Mindful luxury and how Arksen is giving meaning to luxury travel
‘People have started to dream bigger, to plan further ahead, to commit to a different lifestyle,’ begins Jasper Smith. ‘Arksen is an enabler of a new way of life that embraces adventure, science and philanthropy,’ says the founder of a brand that perfectly embodies new thinking within the luxury landscape. ‘We exist only to allow people to take the first step towards their greatest adventures,’ Smith told us during the coronavirus crisis. ‘Each of us has felt the effects of the pandemic in different ways, but one thing that shines through is our desire to set off on adventures and to feel the great outdoors.’
Smith is an entrepreneur and an explorer with a portfolio of highly successful businesses. He set-up Arksen in January 2019 with a mission to bring an element of philanthropy to luxury travel. The brand proposition is simple: Arksen customers dedicate a certain percentage of their vessel’s time to support vital marine research and conservation projects. In return, they get to experience grand curated expeditions alongside the explorers and scientists, photographers and artists and filmmakers who are conducting the research work. It is a win-win situation.
‘Running through all of our adventures is a desire to take people beyond the normal realms of experience – to provide life-enhancing journeys,’ says Smith. The spirit of sustainability is reflected in every aspect of his business – from the fleet which uses ecological materials and is efficient to run, through to the travel routes that respect marine life. Arksen works alongside expedition experts Pelorus to design voyages to some of the least explored oceans with a set of itineraries that focus on conservation and research activities, sprinkled with adventure sports and cultural explorations. For instance, the ‘Viking Rally’ takes passengers from Scotland to Norway, onto Lofoten and the volcanic Jan Mayen island in the arctic ocean, continuing to Iceland and Greenland, cruising the Labrador Coast, and finally mooring in Halifax.
Arksen partners with ecological organisations such as the Coral Yachts for Science, which give scientists greater access to the oceans by matching them with vessels and routes to continue their research. Smith explains: ‘We can encourage yacht owners to host vital ocean explorations while we are building our own research-capable vessels. It also helps shift the existing paradigm of travel as well as improve the utilisation of these vessels.’ The organisation has also started the ‘10% for the Ocean’ campaign to address why only 1% of philanthropic funding goes towards ocean-related causes. ‘Given that the ocean covers 71% of the earth’s surface and supports 94% of the planets’ species, we see this deficit as a systemic failing, posing a huge risk to a sustainable future.’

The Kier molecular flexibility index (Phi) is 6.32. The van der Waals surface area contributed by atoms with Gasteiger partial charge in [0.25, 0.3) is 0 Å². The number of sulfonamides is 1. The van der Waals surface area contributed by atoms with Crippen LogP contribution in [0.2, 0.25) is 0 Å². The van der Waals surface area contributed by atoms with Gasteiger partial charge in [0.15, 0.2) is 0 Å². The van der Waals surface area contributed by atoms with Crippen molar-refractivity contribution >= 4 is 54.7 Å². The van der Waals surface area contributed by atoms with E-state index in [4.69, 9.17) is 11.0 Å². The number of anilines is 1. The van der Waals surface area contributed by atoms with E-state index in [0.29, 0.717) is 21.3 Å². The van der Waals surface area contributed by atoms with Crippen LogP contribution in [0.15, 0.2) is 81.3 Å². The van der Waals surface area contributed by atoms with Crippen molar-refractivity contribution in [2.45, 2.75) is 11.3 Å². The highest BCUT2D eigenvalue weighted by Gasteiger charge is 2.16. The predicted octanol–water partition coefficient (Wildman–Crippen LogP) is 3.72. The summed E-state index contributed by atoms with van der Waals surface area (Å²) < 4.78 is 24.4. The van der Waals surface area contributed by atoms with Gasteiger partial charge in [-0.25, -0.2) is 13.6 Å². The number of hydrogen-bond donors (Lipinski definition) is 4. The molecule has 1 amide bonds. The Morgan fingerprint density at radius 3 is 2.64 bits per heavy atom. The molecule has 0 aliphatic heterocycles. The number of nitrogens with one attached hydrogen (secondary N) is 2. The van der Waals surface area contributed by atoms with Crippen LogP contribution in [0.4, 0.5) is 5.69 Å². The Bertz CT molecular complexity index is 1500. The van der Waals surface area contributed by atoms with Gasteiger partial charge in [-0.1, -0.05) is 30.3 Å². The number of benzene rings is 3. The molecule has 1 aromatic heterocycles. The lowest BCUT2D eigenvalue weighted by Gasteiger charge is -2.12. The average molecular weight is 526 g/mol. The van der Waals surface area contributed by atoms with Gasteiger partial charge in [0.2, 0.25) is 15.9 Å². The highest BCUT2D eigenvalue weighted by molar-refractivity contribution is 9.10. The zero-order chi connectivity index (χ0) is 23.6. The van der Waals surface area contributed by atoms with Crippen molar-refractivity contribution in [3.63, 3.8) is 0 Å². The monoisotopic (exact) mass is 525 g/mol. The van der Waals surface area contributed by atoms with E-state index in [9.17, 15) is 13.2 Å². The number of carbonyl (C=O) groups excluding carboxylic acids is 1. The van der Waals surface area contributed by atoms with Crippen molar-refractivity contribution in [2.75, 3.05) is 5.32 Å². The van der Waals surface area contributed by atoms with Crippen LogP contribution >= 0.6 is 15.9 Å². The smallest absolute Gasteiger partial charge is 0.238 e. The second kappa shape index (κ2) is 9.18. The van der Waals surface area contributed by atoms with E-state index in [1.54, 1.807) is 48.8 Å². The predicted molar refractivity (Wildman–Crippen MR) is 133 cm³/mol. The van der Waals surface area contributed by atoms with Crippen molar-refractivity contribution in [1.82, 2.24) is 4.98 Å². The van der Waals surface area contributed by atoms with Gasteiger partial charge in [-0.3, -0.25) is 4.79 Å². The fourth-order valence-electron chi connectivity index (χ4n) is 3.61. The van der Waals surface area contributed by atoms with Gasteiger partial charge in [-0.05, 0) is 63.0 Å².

Many thought leaders and brands within the luxury world are seeing the global pandemic as an opportunity to step back and rethink the landscape. It has, for some time, been looking tired and somewhat disconnected to a new generation who want objects and experiences to give meaning to their lives. Smith is evidently passionate about the subject. ‘The post-pandemic recovery presents a once-in-a-lifetime opportunity to reset our relationship with business, consumerism and the planet,’ he says. ‘Capital drives change and so in the first instance, it is essential that all capital flows are linked to sustainable outcomes. We will not get a second chance.’
Smith is clearly charged with enthusiasm. ‘This, more than the definition of luxury in a post-pandemic world, must be the mantra of recovery. Achieving positive momentum towards sustainability will enable us to redefine luxury as the opportunity to live comfortably today without depleting the resources that may be required by future generations.’ While acknowledging that all forms of travel use energy and are therefore harmful to the planet, Smith says that we can do better by investing in technologies, systems and processes that promote change. ‘We can design products that embrace the principals of a circular economy: design out waste, design for longevity, design for reuse, repair and recycling. The definition of a luxury product becomes one that is built with these principals, with heart and soul and with purpose… ideally, one that opens doors to a new world of experiences.’ (Nargess Banks)
All images Arksen 85, copyright © The Boundary for Arksen. Read about luxury transport in the age of reuse, repurpose and recycle here, and see why many brands are looking to natural wines and no-low alcohol spirits here.
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